medical leave. Rutherford further argues that Country Fresh failed to
accommodate his disability when he attempted to return to work with restrictions
in July 2013.
Standard of Review
Summary judgment is appropriate if “there is no genuine issue as to any
material fact and . . . the moving party is entitled to a judgment as a matter of law.”
Fed. R. Civ. P. 56(c). When reviewing a motion for summary judgment, the facts
and any reasonable inferences drawn from the facts must be viewed in the light
most favorable to the nonmoving party. Matsushita Elec. Indus. Co., Ltd. v. Zenith
Radio Corp., 475 U.S. 574, 587 (1986). The party opposing summary judgment,
however, must present more than a “mere scintilla” of evidence; the evidence must
be such that a reasonable jury could find in favor of the plaintiff. Anderson v.
Liberty Lobby, Inc., 477 U.S. 242, 252 (1986).
The analysis of Plaintiff’s age discrimination claims is essentially the same
under both the ADEA and ELCRA. See Bondurant v. Air Line Pilots Ass’n Int’l,
679 F.3d 386, 394 (6th Cir. 2012). “To set forth a prima facie case of age
discrimination using circumstantial evidence, a plaintiff must establish the four
elements of the well-known McDonnell Douglas test: 1) that he was a member of a
protected class; 2) that he was discharged; 3) that he was qualified for the position
held; and 4) that he was replaced by someone outside of the protected class.”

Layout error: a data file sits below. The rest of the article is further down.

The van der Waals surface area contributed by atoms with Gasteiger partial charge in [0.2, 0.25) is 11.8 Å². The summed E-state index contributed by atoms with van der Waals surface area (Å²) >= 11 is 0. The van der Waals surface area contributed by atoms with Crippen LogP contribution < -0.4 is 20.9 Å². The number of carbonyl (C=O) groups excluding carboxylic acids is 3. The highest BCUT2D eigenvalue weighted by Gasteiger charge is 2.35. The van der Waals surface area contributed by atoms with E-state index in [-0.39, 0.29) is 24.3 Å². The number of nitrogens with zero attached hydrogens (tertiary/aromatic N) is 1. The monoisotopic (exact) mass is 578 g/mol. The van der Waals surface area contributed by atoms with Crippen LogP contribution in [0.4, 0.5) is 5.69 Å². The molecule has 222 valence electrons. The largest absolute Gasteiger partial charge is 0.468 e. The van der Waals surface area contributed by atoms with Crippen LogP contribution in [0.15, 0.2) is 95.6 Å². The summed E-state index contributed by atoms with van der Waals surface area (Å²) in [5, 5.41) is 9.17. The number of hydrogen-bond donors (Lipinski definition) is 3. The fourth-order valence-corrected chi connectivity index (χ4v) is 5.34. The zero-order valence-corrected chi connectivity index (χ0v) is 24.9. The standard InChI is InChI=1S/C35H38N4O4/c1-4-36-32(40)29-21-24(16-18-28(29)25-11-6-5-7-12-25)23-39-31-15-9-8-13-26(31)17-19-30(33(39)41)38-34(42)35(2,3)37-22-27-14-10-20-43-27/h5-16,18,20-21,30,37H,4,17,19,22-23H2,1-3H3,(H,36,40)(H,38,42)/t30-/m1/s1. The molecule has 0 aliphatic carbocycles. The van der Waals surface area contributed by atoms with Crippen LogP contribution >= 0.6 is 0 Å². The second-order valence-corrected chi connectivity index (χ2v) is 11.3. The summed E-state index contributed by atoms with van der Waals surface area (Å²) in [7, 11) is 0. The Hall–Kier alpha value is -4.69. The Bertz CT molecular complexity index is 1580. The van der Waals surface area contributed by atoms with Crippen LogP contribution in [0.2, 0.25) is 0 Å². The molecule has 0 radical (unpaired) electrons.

Geiger v. Tower Automotive, 579 F.3d 614, 633 (6th Cir. 2009). When the plaintiff
is terminated in a reduction in force, the fourth element is modified to require
“additional direct, circumstantial, or statistical evidence tending to indicate that the
employer singled out the plaintiff for discharge for impermissible reasons.” Id.
(citing Barnes v. GenCorp, Inc., 896 F.2d 1457, 1465 (6th Cir. 1990)).
Once the plaintiff establishes a prima facie case, the burden shifts to the
defendant to articulate a legitimate, non-discriminatory reason for the employment
action. See Lefevers v. GAF Fiberglass Corp., 667 F.3d 721, 725 (6th Cir. 2012).
Then “the plaintiff must produce sufficient evidence from which the jury may
reasonably reject the employer’s explanation as pretextual.” Id. (citation omitted).
The plaintiff may show pretext by demonstrating that the employer’s explanation
“had no basis in fact, did not actually motivate the defendant’s challenged conduct,